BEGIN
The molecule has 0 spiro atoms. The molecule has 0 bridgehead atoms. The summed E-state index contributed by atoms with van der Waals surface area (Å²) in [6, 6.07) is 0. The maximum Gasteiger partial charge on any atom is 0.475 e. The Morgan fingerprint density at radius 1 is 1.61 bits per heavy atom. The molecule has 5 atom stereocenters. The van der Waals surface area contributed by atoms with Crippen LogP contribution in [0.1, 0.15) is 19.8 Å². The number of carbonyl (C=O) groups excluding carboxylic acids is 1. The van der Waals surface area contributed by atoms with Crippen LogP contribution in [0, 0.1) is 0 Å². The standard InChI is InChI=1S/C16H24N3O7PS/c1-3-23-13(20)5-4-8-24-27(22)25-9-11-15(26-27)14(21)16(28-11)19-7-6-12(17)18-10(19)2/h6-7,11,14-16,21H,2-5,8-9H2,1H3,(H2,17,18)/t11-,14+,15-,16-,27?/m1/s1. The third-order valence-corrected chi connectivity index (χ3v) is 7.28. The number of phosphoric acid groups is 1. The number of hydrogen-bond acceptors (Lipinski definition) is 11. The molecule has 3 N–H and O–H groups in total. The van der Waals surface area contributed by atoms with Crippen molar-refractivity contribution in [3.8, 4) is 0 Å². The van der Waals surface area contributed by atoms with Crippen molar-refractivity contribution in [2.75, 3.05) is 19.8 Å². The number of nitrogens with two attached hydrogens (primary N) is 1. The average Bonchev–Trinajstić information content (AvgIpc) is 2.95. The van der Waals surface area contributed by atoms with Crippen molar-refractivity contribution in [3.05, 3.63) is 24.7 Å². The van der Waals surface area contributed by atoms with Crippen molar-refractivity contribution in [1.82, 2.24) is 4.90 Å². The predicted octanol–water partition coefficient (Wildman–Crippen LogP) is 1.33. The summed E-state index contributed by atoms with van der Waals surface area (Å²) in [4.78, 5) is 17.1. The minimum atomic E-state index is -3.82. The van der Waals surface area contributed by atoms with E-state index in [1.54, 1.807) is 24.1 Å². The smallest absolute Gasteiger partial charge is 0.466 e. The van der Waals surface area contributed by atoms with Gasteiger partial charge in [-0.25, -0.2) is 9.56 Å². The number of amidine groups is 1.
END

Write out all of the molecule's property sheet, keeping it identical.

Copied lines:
The molecule has 0 spiro atoms. The molecule has 0 bridgehead atoms. The summed E-state index contributed by atoms with van der Waals surface area (Å²) in [6, 6.07) is 0. The maximum Gasteiger partial charge on any atom is 0.475 e. The Morgan fingerprint density at radius 1 is 1.61 bits per heavy atom. The molecule has 5 atom stereocenters. The van der Waals surface area contributed by atoms with Crippen LogP contribution in [0.1, 0.15) is 19.8 Å². The number of carbonyl (C=O) groups excluding carboxylic acids is 1. The van der Waals surface area contributed by atoms with Crippen LogP contribution in [0, 0.1) is 0 Å². The standard InChI is InChI=1S/C16H24N3O7PS/c1-3-23-13(20)5-4-8-24-27(22)25-9-11-15(26-27)14(21)16(28-11)19-7-6-12(17)18-10(19)2/h6-7,11,14-16,21H,2-5,8-9H2,1H3,(H2,17,18)/t11-,14+,15-,16-,27?/m1/s1. The third-order valence-corrected chi connectivity index (χ3v) is 7.28. The number of phosphoric acid groups is 1. The number of hydrogen-bond acceptors (Lipinski definition) is 11. The molecule has 3 N–H and O–H groups in total. The van der Waals surface area contributed by atoms with Crippen molar-refractivity contribution in [3.8, 4) is 0 Å². The van der Waals surface area contributed by atoms with Crippen molar-refractivity contribution in [2.75, 3.05) is 19.8 Å². The number of nitrogens with two attached hydrogens (primary N) is 1. The average Bonchev–Trinajstić information content (AvgIpc) is 2.95. The van der Waals surface area contributed by atoms with Crippen molar-refractivity contribution in [3.05, 3.63) is 24.7 Å². The van der Waals surface area contributed by atoms with Crippen molar-refractivity contribution in [1.82, 2.24) is 4.90 Å². The predicted octanol–water partition coefficient (Wildman–Crippen LogP) is 1.33. The summed E-state index contributed by atoms with van der Waals surface area (Å²) in [4.78, 5) is 17.1. The minimum atomic E-state index is -3.82. The van der Waals surface area contributed by atoms with E-state index in [1.54, 1.807) is 24.1 Å². The smallest absolute Gasteiger partial charge is 0.466 e. The van der Waals surface area contributed by atoms with Gasteiger partial charge in [-0.25, -0.2) is 9.56 Å². The number of amidine groups is 1.